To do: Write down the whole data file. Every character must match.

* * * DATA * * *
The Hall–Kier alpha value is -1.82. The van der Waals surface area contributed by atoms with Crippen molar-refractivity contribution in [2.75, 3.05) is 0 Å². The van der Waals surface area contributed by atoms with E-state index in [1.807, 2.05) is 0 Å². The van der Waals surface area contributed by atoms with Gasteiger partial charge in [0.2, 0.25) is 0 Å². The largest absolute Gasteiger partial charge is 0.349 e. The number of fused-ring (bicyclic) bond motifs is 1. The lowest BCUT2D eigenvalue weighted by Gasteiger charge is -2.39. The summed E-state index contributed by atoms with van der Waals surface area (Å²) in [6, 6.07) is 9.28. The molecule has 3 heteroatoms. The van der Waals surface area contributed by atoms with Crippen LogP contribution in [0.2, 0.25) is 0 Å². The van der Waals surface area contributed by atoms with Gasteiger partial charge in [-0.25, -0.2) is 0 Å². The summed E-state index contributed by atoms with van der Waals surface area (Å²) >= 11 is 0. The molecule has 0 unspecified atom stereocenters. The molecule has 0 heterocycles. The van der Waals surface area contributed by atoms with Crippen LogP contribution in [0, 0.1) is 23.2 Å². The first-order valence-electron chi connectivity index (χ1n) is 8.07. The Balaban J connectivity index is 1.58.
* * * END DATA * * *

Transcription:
The Hall–Kier alpha value is -1.82. The van der Waals surface area contributed by atoms with Crippen molar-refractivity contribution in [2.75, 3.05) is 0 Å². The van der Waals surface area contributed by atoms with E-state index in [1.807, 2.05) is 0 Å². The van der Waals surface area contributed by atoms with Gasteiger partial charge in [0.2, 0.25) is 0 Å². The largest absolute Gasteiger partial charge is 0.349 e. The number of fused-ring (bicyclic) bond motifs is 1. The lowest BCUT2D eigenvalue weighted by Gasteiger charge is -2.39. The summed E-state index contributed by atoms with van der Waals surface area (Å²) in [6, 6.07) is 9.28. The molecule has 3 heteroatoms. The van der Waals surface area contributed by atoms with Crippen LogP contribution in [0.2, 0.25) is 0 Å². The van der Waals surface area contributed by atoms with Gasteiger partial charge in [-0.25, -0.2) is 0 Å². The summed E-state index contributed by atoms with van der Waals surface area (Å²) >= 11 is 0. The molecule has 0 unspecified atom stereocenters. The molecule has 0 heterocycles. The van der Waals surface area contributed by atoms with Crippen LogP contribution in [0, 0.1) is 23.2 Å². The first-order valence-electron chi connectivity index (χ1n) is 8.07. The Balaban J connectivity index is 1.58.